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I have uttered what I did not understand, things too wonderful for me, which I did not know . . . and repent in dust and ashes


Job 42:1-6

Then Job answered the Lord:
‘I know that you can do all things,
   and that no purpose of yours can be thwarted.
“Who is this that hides counsel without knowledge?”
Therefore I have uttered what I did not understand,
   things too wonderful for me, which I did not know.
“Hear, and I will speak;
   I will question you, and you declare to me.”
I had heard of you by the hearing of the ear,
   but now my eye sees you;
therefore I despise myself,
   and repent in dust and ashes.

From Michael McGhee's "Transformations of Mind: Philosophy as Spiritual Practice" (CUP, 2000, p. 8)

I had thought to say that philosophers need to remember that they are also human, but how does that make them different from anyone else? And yet, thinkers, philosophers, stand in a particular relation to their own humanity because they offer representations of our human relation to reality, and their vocation rides upon an interior acknowledgment of human weakness. If humankind cannot bear very…

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Religious naturalist and Unitarian minister in Cambridge UK, jazz bass player, photographer, cyclist and walker. Over the years I've tried various descriptions of "where I'm at" but, although they have been OK as far as they go, they've not fitted as well as they might. These days I find the following words of the philosopher, Paul Wienpahl, fit the bill better than anything else:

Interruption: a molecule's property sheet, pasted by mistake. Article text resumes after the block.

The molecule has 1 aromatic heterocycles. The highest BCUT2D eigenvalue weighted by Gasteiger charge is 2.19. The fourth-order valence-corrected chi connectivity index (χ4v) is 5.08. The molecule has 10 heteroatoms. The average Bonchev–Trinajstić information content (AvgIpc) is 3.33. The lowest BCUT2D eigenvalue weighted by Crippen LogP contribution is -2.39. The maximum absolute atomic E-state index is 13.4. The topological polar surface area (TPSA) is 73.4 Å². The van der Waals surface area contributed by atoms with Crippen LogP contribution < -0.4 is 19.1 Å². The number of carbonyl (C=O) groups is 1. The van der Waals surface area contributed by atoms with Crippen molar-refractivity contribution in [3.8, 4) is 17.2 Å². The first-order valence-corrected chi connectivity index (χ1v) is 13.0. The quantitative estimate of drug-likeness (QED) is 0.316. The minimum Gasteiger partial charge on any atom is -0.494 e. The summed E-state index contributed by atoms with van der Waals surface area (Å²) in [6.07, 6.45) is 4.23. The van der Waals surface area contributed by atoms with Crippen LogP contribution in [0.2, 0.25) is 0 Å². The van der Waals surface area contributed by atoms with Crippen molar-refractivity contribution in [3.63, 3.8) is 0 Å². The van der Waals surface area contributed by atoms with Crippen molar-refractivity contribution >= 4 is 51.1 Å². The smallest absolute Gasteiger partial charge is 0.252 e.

"As I see it, the point is not to identify reality with anything except itself. (Tautologies are, after all, true.) If you wish to persist by asking what reality is; that is, what is really, the answer is that it is what you experience it to be. Reality is as you see, hear, feel, taste and smell it, and as you live it. And it is a multifarious thing. To see this is to be a man without a position. To get out of the mind and into the world, to get beyond language and to the things is to cease to be an idealist or a pragmatist, or an existentialist, or a Christian. I am a man without a position. I do not have the philosophic position that there are no positions or theories or standpoints. (There obviously are.) I am not a sceptic or an agnostic or an atheist. I am simply a man without a position, and this should open the door to detachment" Paul Wienpahl in An Unorthodox Lecture (1956)